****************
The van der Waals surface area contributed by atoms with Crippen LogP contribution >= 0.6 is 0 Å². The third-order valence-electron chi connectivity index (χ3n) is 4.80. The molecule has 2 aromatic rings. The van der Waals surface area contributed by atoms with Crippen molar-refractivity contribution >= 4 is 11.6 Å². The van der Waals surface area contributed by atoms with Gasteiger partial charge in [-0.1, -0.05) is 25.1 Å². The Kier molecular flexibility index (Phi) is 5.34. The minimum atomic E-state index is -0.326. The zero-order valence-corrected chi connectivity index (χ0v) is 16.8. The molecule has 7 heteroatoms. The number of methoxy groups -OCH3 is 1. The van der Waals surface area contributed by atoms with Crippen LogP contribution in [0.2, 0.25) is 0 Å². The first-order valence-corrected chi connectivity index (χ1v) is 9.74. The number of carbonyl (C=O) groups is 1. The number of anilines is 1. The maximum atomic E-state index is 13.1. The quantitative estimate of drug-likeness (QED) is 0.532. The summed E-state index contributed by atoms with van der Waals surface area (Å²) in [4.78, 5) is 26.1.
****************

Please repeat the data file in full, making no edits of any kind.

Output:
The van der Waals surface area contributed by atoms with Crippen LogP contribution >= 0.6 is 0 Å². The third-order valence-electron chi connectivity index (χ3n) is 4.80. The molecule has 2 aromatic rings. The van der Waals surface area contributed by atoms with Crippen molar-refractivity contribution >= 4 is 11.6 Å². The van der Waals surface area contributed by atoms with Gasteiger partial charge in [-0.1, -0.05) is 25.1 Å². The Kier molecular flexibility index (Phi) is 5.34. The minimum atomic E-state index is -0.326. The zero-order valence-corrected chi connectivity index (χ0v) is 16.8. The molecule has 7 heteroatoms. The number of methoxy groups -OCH3 is 1. The van der Waals surface area contributed by atoms with Crippen LogP contribution in [0.2, 0.25) is 0 Å². The first-order valence-corrected chi connectivity index (χ1v) is 9.74. The number of carbonyl (C=O) groups is 1. The number of anilines is 1. The maximum atomic E-state index is 13.1. The quantitative estimate of drug-likeness (QED) is 0.532. The summed E-state index contributed by atoms with van der Waals surface area (Å²) in [4.78, 5) is 26.1.